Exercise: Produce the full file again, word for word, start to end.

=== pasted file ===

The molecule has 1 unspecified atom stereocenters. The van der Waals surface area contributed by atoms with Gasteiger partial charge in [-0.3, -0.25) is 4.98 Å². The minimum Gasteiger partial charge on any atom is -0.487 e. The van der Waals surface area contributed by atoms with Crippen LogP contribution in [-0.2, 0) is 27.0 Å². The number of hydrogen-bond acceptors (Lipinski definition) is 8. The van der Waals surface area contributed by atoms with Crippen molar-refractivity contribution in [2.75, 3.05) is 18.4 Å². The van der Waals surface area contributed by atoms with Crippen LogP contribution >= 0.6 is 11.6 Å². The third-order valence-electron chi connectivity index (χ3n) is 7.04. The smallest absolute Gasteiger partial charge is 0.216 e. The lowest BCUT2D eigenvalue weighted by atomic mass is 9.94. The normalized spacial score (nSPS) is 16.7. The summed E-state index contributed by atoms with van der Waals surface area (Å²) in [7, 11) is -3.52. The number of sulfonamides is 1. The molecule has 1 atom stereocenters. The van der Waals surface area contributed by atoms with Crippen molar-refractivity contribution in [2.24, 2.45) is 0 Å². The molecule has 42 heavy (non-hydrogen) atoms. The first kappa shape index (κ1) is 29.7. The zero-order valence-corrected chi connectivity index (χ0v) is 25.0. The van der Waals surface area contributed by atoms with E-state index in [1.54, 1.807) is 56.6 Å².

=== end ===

The molecule has 1 unspecified atom stereocenters. The van der Waals surface area contributed by atoms with Gasteiger partial charge in [-0.3, -0.25) is 4.98 Å². The minimum Gasteiger partial charge on any atom is -0.487 e. The van der Waals surface area contributed by atoms with Crippen LogP contribution in [-0.2, 0) is 27.0 Å². The number of hydrogen-bond acceptors (Lipinski definition) is 8. The van der Waals surface area contributed by atoms with Crippen molar-refractivity contribution in [2.75, 3.05) is 18.4 Å². The van der Waals surface area contributed by atoms with Crippen LogP contribution >= 0.6 is 11.6 Å². The third-order valence-electron chi connectivity index (χ3n) is 7.04. The smallest absolute Gasteiger partial charge is 0.216 e. The lowest BCUT2D eigenvalue weighted by atomic mass is 9.94. The normalized spacial score (nSPS) is 16.7. The summed E-state index contributed by atoms with van der Waals surface area (Å²) in [7, 11) is -3.52. The number of sulfonamides is 1. The molecule has 1 atom stereocenters. The van der Waals surface area contributed by atoms with Crippen molar-refractivity contribution in [2.24, 2.45) is 0 Å². The molecule has 42 heavy (non-hydrogen) atoms. The first kappa shape index (κ1) is 29.7. The zero-order valence-corrected chi connectivity index (χ0v) is 25.0. The van der Waals surface area contributed by atoms with E-state index in [1.54, 1.807) is 56.6 Å².